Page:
The Federal Trade Commission yesterday voted, 3-to-1, to allow former chairman Miles W. Kirkpatrick to continue participating in a rule-making proceeding he's been participating in for two years.
Although chairman Michael Pertschuk was one of those voting to allow Kirkpatrick to continue, he served notice that in the future, he will be very tough on "clearance" requests. ". . . public trust and confidence in the integrity of our substantive decision-making cannot be achieved unless the public is convinced that no former member or employee who practices before this agency possesses an improper advantage."
Kirkpatrick, who left the FTC in February 1973, has been representing the Mobile Home Manufacturers Association in proceedings aimed at developing an industry-wide rule that would outline mobile home manufacturers' responsibilities in warranty-related claims from mobile home buyers.
Kirkpatrick suggested to the commission in a letter in February 1975 that - based on his reading of the agency's rules - he did not need to ask for "clearance" to participate in the rule making but was giving them the chance to disagree. Because he had "informal indications from the staff" that his representation presented no problems, and because he never got a formal reply from the commission, he began to represent the mobile home association, as did another of his partners in the law firm of Morgan, Lewis & Bockius. The partner, Caswell O. Hobbs III, was Kirkpatrick's assistant at the commission. It turned out the matter had never reached the commission; a staff report on it had been lost.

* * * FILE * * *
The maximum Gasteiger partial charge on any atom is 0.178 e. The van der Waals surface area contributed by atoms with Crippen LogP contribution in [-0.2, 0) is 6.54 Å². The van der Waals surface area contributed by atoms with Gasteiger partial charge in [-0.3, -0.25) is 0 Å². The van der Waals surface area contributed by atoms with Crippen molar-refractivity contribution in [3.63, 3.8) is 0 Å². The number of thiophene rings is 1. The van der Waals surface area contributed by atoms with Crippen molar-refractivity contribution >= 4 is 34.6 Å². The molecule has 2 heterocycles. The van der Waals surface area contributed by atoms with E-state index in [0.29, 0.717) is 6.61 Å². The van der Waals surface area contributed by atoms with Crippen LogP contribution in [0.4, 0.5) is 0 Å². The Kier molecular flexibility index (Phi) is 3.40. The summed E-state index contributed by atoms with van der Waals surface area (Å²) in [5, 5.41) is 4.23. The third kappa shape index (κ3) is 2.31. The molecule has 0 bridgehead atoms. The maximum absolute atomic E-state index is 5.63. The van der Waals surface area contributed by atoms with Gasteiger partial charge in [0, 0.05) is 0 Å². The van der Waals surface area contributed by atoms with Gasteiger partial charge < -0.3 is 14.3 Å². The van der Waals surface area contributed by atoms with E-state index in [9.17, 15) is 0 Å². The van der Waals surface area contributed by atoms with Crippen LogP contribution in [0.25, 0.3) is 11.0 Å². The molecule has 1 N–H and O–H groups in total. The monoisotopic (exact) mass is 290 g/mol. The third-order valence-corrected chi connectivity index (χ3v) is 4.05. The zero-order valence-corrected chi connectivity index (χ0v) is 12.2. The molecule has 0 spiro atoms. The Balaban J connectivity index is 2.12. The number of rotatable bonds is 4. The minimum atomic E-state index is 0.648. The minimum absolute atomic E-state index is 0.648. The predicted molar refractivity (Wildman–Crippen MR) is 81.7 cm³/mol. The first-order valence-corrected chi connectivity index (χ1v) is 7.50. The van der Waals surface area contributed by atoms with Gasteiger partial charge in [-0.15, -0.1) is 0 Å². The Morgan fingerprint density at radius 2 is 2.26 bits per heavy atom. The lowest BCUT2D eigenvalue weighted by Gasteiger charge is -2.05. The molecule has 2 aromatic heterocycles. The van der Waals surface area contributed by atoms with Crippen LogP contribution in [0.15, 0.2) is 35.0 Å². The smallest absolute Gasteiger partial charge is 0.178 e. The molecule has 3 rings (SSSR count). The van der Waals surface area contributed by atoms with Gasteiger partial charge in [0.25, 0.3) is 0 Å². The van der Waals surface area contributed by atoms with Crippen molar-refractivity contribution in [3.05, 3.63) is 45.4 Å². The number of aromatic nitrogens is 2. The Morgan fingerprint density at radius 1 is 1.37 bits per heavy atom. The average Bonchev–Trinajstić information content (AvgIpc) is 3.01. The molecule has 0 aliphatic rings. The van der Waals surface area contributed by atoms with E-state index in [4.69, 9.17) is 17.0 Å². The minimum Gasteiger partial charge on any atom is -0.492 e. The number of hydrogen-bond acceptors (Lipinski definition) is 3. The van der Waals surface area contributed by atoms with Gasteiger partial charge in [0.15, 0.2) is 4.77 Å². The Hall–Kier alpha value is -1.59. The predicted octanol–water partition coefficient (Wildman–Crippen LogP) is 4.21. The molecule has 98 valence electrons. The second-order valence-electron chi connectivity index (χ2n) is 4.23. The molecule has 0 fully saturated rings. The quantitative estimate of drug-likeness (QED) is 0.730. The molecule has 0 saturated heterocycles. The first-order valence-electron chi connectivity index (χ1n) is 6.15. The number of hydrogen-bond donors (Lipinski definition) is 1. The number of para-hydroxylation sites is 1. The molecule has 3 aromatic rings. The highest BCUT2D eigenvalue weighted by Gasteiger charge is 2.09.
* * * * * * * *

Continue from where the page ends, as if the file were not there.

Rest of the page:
The question of Kirkpatrick's participation came up recently because of a Freedom of Information Act request and the matter was sent to the commission again.
Yesterday, commission member David A. Clanton argued strongly for denying Kirkpatrick's future participation in the proceeding to maintain the "integrity of the rules" despite the time elapsed, the extent of participation, and the commission's own laxness.
Commissioners Elizabeth Hanford Dole and Paul Rand Dixon argued strongly on the other side, suggesting that Kirkpatrick had not had access to any information while at the commission which could benefit him or his client in the proceeding. Dixon raised the possibility that if they disqualified him now, the two-year-old proceeding would have to be started anew. "We ought to face head-on what attorneys can do in the future," Dixon said. With a too-strict interpretation of the rules, attorneys who leave the commission will only be able to "sell apples and pencils," he said. "They won't be able to practice law."
Pertschuk said he voted for Kirkpatrick's continued participation because he was "troubled by the possibility that the two-year delay in considering the matter could be the deciding factor. ". . . There is little doubt that, if these requests had been considered in timely fashion, the requests would have been granted," he said.